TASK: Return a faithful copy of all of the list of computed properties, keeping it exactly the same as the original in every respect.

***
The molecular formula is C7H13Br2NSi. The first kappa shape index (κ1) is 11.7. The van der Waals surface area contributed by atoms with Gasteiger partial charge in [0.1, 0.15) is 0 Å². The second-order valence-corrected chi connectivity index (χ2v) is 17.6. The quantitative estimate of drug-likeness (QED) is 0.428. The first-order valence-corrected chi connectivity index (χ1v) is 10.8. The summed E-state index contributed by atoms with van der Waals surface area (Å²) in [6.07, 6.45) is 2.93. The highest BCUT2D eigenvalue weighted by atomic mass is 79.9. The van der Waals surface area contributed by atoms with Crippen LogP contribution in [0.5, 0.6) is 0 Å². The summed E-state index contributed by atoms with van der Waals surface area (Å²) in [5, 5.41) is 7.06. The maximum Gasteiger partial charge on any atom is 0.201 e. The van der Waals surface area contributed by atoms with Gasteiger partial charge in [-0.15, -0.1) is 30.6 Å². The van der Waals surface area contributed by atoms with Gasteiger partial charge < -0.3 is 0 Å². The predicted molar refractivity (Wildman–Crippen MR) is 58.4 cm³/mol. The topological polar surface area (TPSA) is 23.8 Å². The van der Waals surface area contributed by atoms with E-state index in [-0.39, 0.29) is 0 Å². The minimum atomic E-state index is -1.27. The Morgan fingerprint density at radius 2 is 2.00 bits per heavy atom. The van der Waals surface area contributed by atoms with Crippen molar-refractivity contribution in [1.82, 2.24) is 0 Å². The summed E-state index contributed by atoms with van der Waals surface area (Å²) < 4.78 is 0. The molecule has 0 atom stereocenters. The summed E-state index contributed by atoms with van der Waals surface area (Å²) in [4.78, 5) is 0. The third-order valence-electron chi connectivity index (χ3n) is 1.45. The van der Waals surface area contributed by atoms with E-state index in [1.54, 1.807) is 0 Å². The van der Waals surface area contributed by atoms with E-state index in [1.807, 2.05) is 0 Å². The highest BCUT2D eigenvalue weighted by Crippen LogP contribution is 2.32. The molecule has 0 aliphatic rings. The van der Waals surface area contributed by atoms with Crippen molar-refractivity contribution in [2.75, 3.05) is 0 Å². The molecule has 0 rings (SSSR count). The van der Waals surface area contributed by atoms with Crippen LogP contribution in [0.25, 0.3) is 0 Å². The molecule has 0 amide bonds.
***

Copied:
The molecular formula is C7H13Br2NSi. The first kappa shape index (κ1) is 11.7. The van der Waals surface area contributed by atoms with Gasteiger partial charge in [0.1, 0.15) is 0 Å². The second-order valence-corrected chi connectivity index (χ2v) is 17.6. The quantitative estimate of drug-likeness (QED) is 0.428. The first-order valence-corrected chi connectivity index (χ1v) is 10.8. The summed E-state index contributed by atoms with van der Waals surface area (Å²) in [6.07, 6.45) is 2.93. The highest BCUT2D eigenvalue weighted by atomic mass is 79.9. The van der Waals surface area contributed by atoms with Crippen LogP contribution in [0.5, 0.6) is 0 Å². The summed E-state index contributed by atoms with van der Waals surface area (Å²) in [5, 5.41) is 7.06. The maximum Gasteiger partial charge on any atom is 0.201 e. The van der Waals surface area contributed by atoms with Gasteiger partial charge in [-0.15, -0.1) is 30.6 Å². The van der Waals surface area contributed by atoms with Gasteiger partial charge < -0.3 is 0 Å². The predicted molar refractivity (Wildman–Crippen MR) is 58.4 cm³/mol. The topological polar surface area (TPSA) is 23.8 Å². The van der Waals surface area contributed by atoms with E-state index in [-0.39, 0.29) is 0 Å². The minimum atomic E-state index is -1.27. The Morgan fingerprint density at radius 2 is 2.00 bits per heavy atom. The van der Waals surface area contributed by atoms with Crippen molar-refractivity contribution in [1.82, 2.24) is 0 Å². The summed E-state index contributed by atoms with van der Waals surface area (Å²) < 4.78 is 0. The molecule has 0 atom stereocenters. The summed E-state index contributed by atoms with van der Waals surface area (Å²) in [4.78, 5) is 0. The third-order valence-electron chi connectivity index (χ3n) is 1.45. The van der Waals surface area contributed by atoms with E-state index in [1.54, 1.807) is 0 Å². The van der Waals surface area contributed by atoms with E-state index in [1.807, 2.05) is 0 Å². The highest BCUT2D eigenvalue weighted by Crippen LogP contribution is 2.32. The molecule has 0 aliphatic rings. The van der Waals surface area contributed by atoms with Crippen molar-refractivity contribution in [2.75, 3.05) is 0 Å². The molecule has 0 rings (SSSR count). The van der Waals surface area contributed by atoms with Crippen LogP contribution in [0.25, 0.3) is 0 Å². The molecule has 0 amide bonds.